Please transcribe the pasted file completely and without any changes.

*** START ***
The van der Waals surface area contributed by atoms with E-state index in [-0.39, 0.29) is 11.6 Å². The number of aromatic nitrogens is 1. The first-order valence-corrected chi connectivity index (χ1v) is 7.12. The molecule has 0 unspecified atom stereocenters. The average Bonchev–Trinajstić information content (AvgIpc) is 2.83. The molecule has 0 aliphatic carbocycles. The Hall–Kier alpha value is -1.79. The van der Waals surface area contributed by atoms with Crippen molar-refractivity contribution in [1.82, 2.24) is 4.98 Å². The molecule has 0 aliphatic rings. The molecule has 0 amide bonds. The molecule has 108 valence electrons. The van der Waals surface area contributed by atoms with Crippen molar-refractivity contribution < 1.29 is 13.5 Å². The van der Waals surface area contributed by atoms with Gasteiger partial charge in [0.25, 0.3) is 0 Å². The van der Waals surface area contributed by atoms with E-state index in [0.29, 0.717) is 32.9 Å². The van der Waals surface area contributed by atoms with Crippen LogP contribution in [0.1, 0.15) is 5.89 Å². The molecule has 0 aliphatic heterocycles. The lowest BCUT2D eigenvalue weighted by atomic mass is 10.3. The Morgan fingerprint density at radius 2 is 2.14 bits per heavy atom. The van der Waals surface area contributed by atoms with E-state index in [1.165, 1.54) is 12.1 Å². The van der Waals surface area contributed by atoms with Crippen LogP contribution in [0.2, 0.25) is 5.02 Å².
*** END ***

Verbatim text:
The van der Waals surface area contributed by atoms with E-state index in [-0.39, 0.29) is 11.6 Å². The number of aromatic nitrogens is 1. The first-order valence-corrected chi connectivity index (χ1v) is 7.12. The molecule has 0 unspecified atom stereocenters. The average Bonchev–Trinajstić information content (AvgIpc) is 2.83. The molecule has 0 aliphatic carbocycles. The Hall–Kier alpha value is -1.79. The van der Waals surface area contributed by atoms with Crippen molar-refractivity contribution in [1.82, 2.24) is 4.98 Å². The molecule has 0 aliphatic rings. The molecule has 0 amide bonds. The molecule has 108 valence electrons. The van der Waals surface area contributed by atoms with Crippen molar-refractivity contribution < 1.29 is 13.5 Å². The van der Waals surface area contributed by atoms with Gasteiger partial charge in [0.25, 0.3) is 0 Å². The van der Waals surface area contributed by atoms with E-state index in [0.29, 0.717) is 32.9 Å². The van der Waals surface area contributed by atoms with Crippen LogP contribution in [0.1, 0.15) is 5.89 Å². The molecule has 0 aliphatic heterocycles. The lowest BCUT2D eigenvalue weighted by atomic mass is 10.3. The Morgan fingerprint density at radius 2 is 2.14 bits per heavy atom. The van der Waals surface area contributed by atoms with E-state index in [1.165, 1.54) is 12.1 Å². The van der Waals surface area contributed by atoms with Crippen LogP contribution in [0.2, 0.25) is 5.02 Å².